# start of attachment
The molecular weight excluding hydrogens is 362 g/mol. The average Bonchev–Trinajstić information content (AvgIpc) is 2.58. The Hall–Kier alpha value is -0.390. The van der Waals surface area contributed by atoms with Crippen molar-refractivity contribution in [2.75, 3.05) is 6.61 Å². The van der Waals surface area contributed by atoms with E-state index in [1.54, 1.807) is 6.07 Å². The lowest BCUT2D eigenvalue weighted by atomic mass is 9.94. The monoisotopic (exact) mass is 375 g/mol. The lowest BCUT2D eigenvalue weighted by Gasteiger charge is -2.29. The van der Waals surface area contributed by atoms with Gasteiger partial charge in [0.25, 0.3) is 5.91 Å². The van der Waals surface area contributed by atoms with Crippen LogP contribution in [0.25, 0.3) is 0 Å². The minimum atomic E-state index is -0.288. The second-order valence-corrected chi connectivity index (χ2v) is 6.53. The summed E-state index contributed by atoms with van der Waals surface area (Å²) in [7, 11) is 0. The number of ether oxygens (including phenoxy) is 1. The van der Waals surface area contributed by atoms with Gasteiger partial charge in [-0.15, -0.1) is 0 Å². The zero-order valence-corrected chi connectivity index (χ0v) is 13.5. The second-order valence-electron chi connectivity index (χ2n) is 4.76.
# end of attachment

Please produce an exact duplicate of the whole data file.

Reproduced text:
The molecular weight excluding hydrogens is 362 g/mol. The average Bonchev–Trinajstić information content (AvgIpc) is 2.58. The Hall–Kier alpha value is -0.390. The van der Waals surface area contributed by atoms with Crippen molar-refractivity contribution in [2.75, 3.05) is 6.61 Å². The van der Waals surface area contributed by atoms with E-state index in [1.54, 1.807) is 6.07 Å². The lowest BCUT2D eigenvalue weighted by atomic mass is 9.94. The monoisotopic (exact) mass is 375 g/mol. The lowest BCUT2D eigenvalue weighted by Gasteiger charge is -2.29. The van der Waals surface area contributed by atoms with Gasteiger partial charge in [0.25, 0.3) is 5.91 Å². The van der Waals surface area contributed by atoms with Crippen LogP contribution in [0.25, 0.3) is 0 Å². The minimum atomic E-state index is -0.288. The second-order valence-corrected chi connectivity index (χ2v) is 6.53. The summed E-state index contributed by atoms with van der Waals surface area (Å²) in [7, 11) is 0. The number of ether oxygens (including phenoxy) is 1. The van der Waals surface area contributed by atoms with Gasteiger partial charge in [-0.15, -0.1) is 0 Å². The zero-order valence-corrected chi connectivity index (χ0v) is 13.5. The second-order valence-electron chi connectivity index (χ2n) is 4.76.